Matt's Wild Cherry Tomato pk/20
Matt's Wild Cherry Tomato TM80-20
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Matt's Wild Cherry Tomato pk/20

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SKU TM80-20
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Country Of Origin: Mexico Mexico
Planting Instructions
Growing Calendar
Disease Resistant
Customer Reviews
60 days. Solanum lycopersicum. Open Pollinated. This early maturing plant produces high yields of small ¼ to ½ oz red cherry tomatoes. They are very sweet and the flavor is superior. Perfect for salads and snacks. Tomatoes grow in clusters. Suitable for hydroponics gardening. An excellent choice for home gardens. A variety from Hidalgo, Mexico. Disease Resistant: EB, LB. Indeterminate.

Lot No: 43316

Germination: 85%

Test Date: 05/23

Seeds Per Pound: 128,000

Plant Height: 48 to 60” tall

Planting Season: Spring

Sunlight Requirement: Full Sun

Planting Method: Indoor Sow

Lycopersicon esculentum

Seed DepthSoil Temp. for GerminationDays to GerminationSunlight RequirementsPlanting Time
1/4 to 1/2" 80 F to 85 F 7 to 14 daysFull Sun Spring
USDA Hardiness ZoneSeed SpacingRow SpacingSpace After ThinningDays to Harvest
N/A 1"48" 48"60 - 90 days
Tomato Seed Planting Information:

Tomato plants should be grown in a warm areas and receive plenty of sunlight, so choose a sunny spot in your garden. Relocate your tomato plants in different parts of your garden each year to avoid diseases. Optimum temperatures for growing tomatoes are between 80 and 85 degrees F. Plant your seeds indoors 10 to 12 weeks before setting outside. Use Miracle Gro Seed Starting Material for best germination results. We have tested other Seed Starting Mix and experienced poor germination rates. You may have to special order the Miracle Gro Seed Starting Potting Mix from your nursery, as it is hard to find it at many of the large home and garden centers. Do not add any soil, fertilizers, and other chemicals to seed starting material! Do not use jiffy peat pots, plugs, or potting soil, or cover the pots, as the soil may become too dry or too wet, which can lead to disease and fungus. Do not bottom water the seeds as this causes the seed starting material to become too wet and you will experience poor germination! We have experienced disease and low germination when using these types of products and covering the pots with plastic or covers. When seedlings are 4" tall, transplant them in larger pots. Plants should be at least 10" tall before transplanting outdoors. Place plants outdoors in shady area several days before transplanting outdoors. Shelter the transplants to prevent sunburn, wilting, and rain damage. Spring planting should occur when soil is warm, at least 3 weeks after last frost, and when temperatures remain above 70 degrees F. You can plant early if you use water towers. To prevent branches from breaking from the weight of tomatoes, use 5 to 6 ft tall cages. To tie plants to stakes, use soft strips of cloth. Check indeterminate plants regularly, and pinch off suckers and side branches where leaves join the stems. Plants can grow 1 to 6 ft tall.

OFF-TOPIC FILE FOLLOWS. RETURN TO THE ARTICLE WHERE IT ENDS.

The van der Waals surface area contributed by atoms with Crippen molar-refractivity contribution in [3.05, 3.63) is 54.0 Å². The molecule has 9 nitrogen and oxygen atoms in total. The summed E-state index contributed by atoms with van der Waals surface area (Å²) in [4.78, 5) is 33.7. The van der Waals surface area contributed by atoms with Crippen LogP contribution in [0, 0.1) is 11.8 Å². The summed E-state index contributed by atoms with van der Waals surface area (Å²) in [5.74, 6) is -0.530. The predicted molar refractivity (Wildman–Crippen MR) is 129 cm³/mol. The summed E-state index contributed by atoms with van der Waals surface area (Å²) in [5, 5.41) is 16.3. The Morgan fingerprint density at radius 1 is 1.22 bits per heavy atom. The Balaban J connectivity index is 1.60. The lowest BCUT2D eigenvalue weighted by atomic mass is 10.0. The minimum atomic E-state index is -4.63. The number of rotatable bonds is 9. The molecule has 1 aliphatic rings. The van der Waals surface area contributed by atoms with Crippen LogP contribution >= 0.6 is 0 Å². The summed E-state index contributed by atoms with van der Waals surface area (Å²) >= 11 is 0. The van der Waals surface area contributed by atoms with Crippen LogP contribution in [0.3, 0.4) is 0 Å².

Soil Requirements:

Requires fertile slightly acid soil in a well drained location in the garden. Apply mulch and grass clippings, or straw around base of plant. Work the soil thoroughly before planting. Add well-rotted manure and compost.

Water Requirements:

Keep soil consistently moist, but not waterlogged. Water well during dry and hot spells. Water in the morning only, on the side of the plants and not directly on the leaves.

Fertilizer Requirements:

Use RootBlast, Vegetable Alive, and Slow Release Fertilizer when transplanting outdoors. Apply Miracle Gro every two weeks.

Harvest Tips:

Harvest tomatoes when they are fully mature using a garden scissor so you don't damage the plant. Pick them as they mature to encourage new fruit to form. Remove any decayed tomatoes from the plant.

Growing Calendar
Indoor Germination Temperature: 80 to 85 F
Minimum Outdoor Temperature: Above 70 F